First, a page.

The End of My Internship and a Beautiful City Called Prague

Hello, everyone! I think it has been too long since the last time I wrote here (it’s August already, isn’t it?). Just a quick update, after I finished my internship, I traveled for a little bit to Prague, Vienna, and Paris, before I flew home from Paris, just in time for Eid. So, the past two weeks have been a roller coaster for me: experiencing three different cities and their uniqueness, taking three different flights –while worrying about missing my connecting flight because of delay, adjusting back quickly because I came to visit my big family right away in Jogja for Eid, dealing with jetlag and reverse culture shock, and of course, being patient with the limited and slow internet.

Before it’s too late, I would like to say Eid Mubarak to my Muslim brothers and sisters, please forgive me if there’s anything I did/ said that hurt you. Let’s keep up doing good deeds as what we did during Ramadan.

So, I will start slowly. With Prague. A beautiful city in Czech Republic, and so far, there is no city like this one.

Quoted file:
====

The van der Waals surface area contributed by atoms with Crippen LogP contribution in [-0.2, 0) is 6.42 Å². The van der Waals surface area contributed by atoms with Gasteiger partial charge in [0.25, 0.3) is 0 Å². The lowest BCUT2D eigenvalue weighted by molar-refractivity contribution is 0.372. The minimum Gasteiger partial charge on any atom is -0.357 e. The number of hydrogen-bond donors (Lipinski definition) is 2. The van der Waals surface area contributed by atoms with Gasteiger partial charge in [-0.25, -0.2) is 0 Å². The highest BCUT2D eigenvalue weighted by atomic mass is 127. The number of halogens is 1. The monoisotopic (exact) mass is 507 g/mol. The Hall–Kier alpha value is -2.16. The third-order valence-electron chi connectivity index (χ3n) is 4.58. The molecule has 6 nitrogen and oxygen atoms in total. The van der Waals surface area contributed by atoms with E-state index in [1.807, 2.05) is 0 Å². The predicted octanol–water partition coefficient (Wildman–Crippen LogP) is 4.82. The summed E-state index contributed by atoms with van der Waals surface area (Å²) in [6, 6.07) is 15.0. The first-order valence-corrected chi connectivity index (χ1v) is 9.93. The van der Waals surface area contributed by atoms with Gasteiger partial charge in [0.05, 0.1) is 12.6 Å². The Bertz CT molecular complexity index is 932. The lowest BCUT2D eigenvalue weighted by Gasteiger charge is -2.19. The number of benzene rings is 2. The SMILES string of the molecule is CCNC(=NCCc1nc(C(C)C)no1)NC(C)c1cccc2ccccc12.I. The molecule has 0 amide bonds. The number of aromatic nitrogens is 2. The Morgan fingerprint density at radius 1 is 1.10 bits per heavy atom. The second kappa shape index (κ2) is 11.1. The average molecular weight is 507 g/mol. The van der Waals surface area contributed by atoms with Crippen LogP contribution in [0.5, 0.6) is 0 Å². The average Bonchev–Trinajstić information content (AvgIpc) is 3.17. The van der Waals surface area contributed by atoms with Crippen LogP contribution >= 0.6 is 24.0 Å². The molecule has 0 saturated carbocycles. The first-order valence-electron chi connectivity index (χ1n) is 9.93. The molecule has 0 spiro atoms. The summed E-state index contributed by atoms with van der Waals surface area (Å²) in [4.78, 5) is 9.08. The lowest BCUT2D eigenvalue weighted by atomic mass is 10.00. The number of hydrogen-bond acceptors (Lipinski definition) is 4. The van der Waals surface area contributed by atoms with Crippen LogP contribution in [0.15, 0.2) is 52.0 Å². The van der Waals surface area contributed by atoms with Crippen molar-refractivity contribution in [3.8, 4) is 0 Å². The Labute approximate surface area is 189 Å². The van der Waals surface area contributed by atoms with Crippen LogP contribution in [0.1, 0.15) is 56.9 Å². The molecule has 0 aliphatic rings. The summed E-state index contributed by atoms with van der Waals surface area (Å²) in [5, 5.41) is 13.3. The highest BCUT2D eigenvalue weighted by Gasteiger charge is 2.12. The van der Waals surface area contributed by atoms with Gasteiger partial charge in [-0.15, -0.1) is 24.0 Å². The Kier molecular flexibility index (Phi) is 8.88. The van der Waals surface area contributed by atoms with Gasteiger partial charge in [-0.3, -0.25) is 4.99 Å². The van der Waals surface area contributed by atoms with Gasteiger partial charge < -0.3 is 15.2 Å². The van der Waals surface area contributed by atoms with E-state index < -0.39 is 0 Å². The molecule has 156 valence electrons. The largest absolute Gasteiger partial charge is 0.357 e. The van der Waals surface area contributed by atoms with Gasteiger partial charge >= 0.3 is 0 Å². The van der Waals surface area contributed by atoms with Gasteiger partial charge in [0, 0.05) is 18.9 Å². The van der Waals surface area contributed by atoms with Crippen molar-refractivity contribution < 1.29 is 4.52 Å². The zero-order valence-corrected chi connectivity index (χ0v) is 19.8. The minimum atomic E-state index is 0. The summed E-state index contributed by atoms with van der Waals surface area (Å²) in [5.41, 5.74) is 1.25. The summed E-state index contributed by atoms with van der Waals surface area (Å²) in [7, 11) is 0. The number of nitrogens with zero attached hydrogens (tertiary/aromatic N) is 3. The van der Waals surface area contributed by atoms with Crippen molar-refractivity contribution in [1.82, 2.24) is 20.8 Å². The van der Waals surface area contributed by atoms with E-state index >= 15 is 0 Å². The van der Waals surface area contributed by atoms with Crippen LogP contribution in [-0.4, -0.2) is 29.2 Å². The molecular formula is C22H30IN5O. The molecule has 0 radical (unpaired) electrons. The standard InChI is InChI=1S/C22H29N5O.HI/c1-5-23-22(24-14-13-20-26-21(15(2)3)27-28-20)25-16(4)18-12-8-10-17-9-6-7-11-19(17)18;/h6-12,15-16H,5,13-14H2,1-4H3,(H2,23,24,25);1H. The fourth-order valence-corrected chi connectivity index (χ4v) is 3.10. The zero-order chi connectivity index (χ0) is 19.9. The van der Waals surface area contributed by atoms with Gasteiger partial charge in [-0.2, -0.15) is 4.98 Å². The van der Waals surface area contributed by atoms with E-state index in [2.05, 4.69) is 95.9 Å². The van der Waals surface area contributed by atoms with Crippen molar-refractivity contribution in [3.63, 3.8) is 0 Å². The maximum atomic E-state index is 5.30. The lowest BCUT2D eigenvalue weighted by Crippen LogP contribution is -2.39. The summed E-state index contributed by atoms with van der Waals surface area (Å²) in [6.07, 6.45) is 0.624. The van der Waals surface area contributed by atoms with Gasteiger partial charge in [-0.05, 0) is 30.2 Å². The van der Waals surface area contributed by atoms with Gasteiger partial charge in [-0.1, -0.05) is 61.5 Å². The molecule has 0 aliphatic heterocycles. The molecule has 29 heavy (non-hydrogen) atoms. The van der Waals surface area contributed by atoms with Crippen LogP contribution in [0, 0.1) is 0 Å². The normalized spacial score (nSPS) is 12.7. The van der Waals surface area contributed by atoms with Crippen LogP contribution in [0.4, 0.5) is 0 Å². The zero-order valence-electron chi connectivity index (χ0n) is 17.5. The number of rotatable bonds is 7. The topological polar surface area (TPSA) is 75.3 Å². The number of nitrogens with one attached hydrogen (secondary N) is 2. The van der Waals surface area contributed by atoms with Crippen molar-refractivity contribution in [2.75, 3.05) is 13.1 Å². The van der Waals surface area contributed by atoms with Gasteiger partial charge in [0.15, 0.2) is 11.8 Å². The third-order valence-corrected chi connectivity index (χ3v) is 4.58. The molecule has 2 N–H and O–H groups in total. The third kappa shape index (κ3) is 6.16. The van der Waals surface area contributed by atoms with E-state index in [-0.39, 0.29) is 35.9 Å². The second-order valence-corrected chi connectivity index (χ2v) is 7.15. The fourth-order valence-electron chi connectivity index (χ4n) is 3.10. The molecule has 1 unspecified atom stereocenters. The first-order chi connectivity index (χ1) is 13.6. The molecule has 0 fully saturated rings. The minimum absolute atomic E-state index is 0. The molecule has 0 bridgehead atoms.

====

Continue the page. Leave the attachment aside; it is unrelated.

On Friday the 18th, I finally finished my internship at Jacobs University. I am really thankful for what they have done to me: allowing me to be a part of their group, sharing with me about Germany and its academic world, and teaching me about supply chain disruption field. On that day, our workgroup had a workshop at Martinshof, with other people from Daimler and Mercedes-Benz, to work on their CSR project. Martinshof itself is a really interesting place. It’s a workplace for people with disability, where they produce different parts for different companies. For instance, they work with Mercedes-Benz to provide a lid for something at the bottom of the car (they were talking in German the whole time, so I didn’t really get what they said most of the time). It was really interesting to see all the modified machines and tools to fit the workers’ needs. High number of production is not their target, but the workers’ feeling of being able to do what ‘normal’ people could do; that they are worthy. After the workshop finished, I got a little farewell present from the workgroup: Bremen ruler, and magnetic thing for fridge (what is it called?) that looks really ‘logistics engineering’.